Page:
September 26, 2014
Tesla Motors, headquartered in Palo Alto, California, is a United States (US) based company that designs, manufactures, and sells electric vehicles globally. The company is traded publically on the NASDAQ with a market capitalization of $30.8 billion. Under the leadership of CEO, Elon Musk, the company seeks to provide a variety of high performance electric vehicles (EVs) to consumers in the near future. The following is an external analysis of Tesla Motors.
One of Tesla's greatest strengths involves optimizing cost advantages associated with building economies of scale. Making batteries in massive volumes is a key part of Musk's plan to drive down unit costs so that electric cars can become affordable to a much larger market. Tesla plans to cut battery pack costs by 30%, which will hit the target price of $35,000 for its third-generation vehicle. Musk is doing this by building a giant battery plant in Nevada, referred to as the "Gigafactory." In addition, Tesla is targeting to market large-scale electricity storage systems used by power companies, where low unit costs are also a key competitive factor.
Tesla has utilized its reputation in the industry as a strength and has struck deals with other strong companies to form agreeable partnerships. In June 2014, the company announced a partnership with Panasonic that involved the production of lithium ion cells inside the facility for inclusion in Tesla's battery packs. In April 2014, China Unicom (Tesla's first retail partner) agreed to install charging stations for Tesla's EVs at hundreds of retail outlets nationwide. As a part of the agreement, Tesla will provide charging points for installation at 400 China Unicom retail outlets in 120 cities; China Unicom will provide maintenance and electricity supply for the retail stations.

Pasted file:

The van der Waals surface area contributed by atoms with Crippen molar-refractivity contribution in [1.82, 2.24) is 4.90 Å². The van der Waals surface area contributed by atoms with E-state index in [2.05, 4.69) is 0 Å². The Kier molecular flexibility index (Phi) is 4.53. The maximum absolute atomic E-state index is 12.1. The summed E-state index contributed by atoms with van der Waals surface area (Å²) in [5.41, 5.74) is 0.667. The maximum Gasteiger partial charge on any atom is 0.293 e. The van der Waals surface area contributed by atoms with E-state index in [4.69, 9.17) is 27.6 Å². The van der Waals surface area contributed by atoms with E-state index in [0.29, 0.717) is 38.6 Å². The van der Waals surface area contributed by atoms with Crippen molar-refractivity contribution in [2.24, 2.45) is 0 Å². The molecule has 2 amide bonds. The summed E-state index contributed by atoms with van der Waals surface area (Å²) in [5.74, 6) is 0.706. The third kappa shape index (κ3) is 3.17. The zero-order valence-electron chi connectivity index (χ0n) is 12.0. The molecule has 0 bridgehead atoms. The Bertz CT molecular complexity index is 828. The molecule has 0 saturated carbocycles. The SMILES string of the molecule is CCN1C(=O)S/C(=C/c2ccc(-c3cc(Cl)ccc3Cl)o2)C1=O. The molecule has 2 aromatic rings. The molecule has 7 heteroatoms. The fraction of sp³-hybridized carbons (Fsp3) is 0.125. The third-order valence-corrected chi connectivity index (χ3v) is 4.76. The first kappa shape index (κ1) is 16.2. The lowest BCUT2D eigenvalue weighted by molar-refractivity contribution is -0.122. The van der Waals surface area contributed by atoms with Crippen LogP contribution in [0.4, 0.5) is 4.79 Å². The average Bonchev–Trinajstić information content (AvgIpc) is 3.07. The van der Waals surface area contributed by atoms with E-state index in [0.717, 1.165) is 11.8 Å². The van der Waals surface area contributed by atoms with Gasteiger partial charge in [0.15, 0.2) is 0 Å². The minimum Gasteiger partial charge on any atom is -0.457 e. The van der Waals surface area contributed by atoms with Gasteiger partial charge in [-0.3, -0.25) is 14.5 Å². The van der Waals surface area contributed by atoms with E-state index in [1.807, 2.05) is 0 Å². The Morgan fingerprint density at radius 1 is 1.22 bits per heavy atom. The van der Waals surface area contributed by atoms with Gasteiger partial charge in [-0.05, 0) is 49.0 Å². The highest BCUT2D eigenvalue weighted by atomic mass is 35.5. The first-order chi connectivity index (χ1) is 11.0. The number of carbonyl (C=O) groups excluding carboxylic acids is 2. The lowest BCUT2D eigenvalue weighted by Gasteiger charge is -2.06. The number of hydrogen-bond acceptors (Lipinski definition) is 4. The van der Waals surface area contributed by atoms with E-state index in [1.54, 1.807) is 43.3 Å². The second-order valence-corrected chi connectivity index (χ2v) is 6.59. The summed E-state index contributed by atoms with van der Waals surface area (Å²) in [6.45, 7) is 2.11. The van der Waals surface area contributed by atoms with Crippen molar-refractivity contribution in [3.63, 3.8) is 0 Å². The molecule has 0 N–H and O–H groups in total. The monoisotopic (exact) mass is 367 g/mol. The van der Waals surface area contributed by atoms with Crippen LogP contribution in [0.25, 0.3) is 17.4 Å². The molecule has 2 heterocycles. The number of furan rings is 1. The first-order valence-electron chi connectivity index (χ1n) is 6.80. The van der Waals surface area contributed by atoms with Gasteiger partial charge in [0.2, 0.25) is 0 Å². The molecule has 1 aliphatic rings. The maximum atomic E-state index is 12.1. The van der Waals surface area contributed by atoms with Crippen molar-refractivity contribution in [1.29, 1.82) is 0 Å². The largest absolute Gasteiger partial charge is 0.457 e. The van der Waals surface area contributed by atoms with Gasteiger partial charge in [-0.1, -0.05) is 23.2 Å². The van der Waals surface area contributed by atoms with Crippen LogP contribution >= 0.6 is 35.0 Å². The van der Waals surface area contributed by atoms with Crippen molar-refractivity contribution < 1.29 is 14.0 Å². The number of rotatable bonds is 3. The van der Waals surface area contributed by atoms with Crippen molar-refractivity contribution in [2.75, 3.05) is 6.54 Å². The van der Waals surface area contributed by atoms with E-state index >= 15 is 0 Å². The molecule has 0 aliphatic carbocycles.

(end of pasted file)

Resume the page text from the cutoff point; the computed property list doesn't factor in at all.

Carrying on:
Lux Research has predicted that Tesla will only be able to sell 240,000 vehicles a year by 2020, less than half the 500,000 it has forecasted. The research firm said this would leave Tesla with an overcapacity in battery production that would not be reconciled in sales to other car companies or for other battery applications. In addition, it is uncertain if Tesla's charging stations (in China) will be immediately compatible with other electric cars, creating a potential obstacle that could hinder sales in the world's largest automotive market.
Tesla was cash-flow negative in the last quarter, and its debt has a junk credit rating from Standard & Poor's because of uncertainty about its long-term prospects. According to JP Morgan, all of Tesla's operating cash flow derives from working-capital changes, not profits, through 2015; and there is no cash flow left after capital spending until 2016.
Tesla shares approached an all-time high after global banking and financial services company Deutsche Bank lifted its rating due to Tesla's aggressive expansion plan. Deutsche now expects Tesla to ship 100,000 vehicles in 2016, two-thirds ahead of its prior forecast. Tesla has the opportunity to live up to this optimistic expectation. To date, an industry standard design for EV charging stations is not in place. As Tesla builds charging stations for their own cars, other auto manufacturers may follow Tesla's lead or end up paying Tesla to use their stations for other EVs models. As a result, Tesla has the opportunity to not only be the leading manufacturer of EVs, but an energy distributor as well. Daimler AG and Toyota have decided to buy EV technology from Tesla; and more auto manufacturers may decide to do the same.
While Tesla's business model allows the company to realize cost savings by selling their EVs to consumers directly online...
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